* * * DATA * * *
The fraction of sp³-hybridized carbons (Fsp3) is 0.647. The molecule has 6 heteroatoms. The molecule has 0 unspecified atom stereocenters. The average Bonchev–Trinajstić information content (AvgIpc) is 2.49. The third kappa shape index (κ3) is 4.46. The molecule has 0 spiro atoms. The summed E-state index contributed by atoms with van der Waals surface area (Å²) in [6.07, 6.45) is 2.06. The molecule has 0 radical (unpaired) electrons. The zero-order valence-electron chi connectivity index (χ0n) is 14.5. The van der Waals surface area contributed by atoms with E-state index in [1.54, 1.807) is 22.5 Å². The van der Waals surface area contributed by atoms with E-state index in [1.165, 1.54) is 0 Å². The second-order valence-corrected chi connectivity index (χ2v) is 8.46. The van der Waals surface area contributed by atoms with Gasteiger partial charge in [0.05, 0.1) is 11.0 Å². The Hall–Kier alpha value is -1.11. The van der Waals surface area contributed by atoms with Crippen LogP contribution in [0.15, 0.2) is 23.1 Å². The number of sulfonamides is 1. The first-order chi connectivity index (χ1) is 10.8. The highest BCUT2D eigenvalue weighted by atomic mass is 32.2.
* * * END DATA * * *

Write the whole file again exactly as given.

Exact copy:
The fraction of sp³-hybridized carbons (Fsp3) is 0.647. The molecule has 6 heteroatoms. The molecule has 0 unspecified atom stereocenters. The average Bonchev–Trinajstić information content (AvgIpc) is 2.49. The third kappa shape index (κ3) is 4.46. The molecule has 0 spiro atoms. The summed E-state index contributed by atoms with van der Waals surface area (Å²) in [6.07, 6.45) is 2.06. The molecule has 0 radical (unpaired) electrons. The zero-order valence-electron chi connectivity index (χ0n) is 14.5. The van der Waals surface area contributed by atoms with E-state index in [1.54, 1.807) is 22.5 Å². The van der Waals surface area contributed by atoms with E-state index in [1.165, 1.54) is 0 Å². The second-order valence-corrected chi connectivity index (χ2v) is 8.46. The van der Waals surface area contributed by atoms with Gasteiger partial charge in [0.05, 0.1) is 11.0 Å². The Hall–Kier alpha value is -1.11. The van der Waals surface area contributed by atoms with Crippen LogP contribution in [0.15, 0.2) is 23.1 Å². The number of sulfonamides is 1. The first-order chi connectivity index (χ1) is 10.8. The highest BCUT2D eigenvalue weighted by atomic mass is 32.2.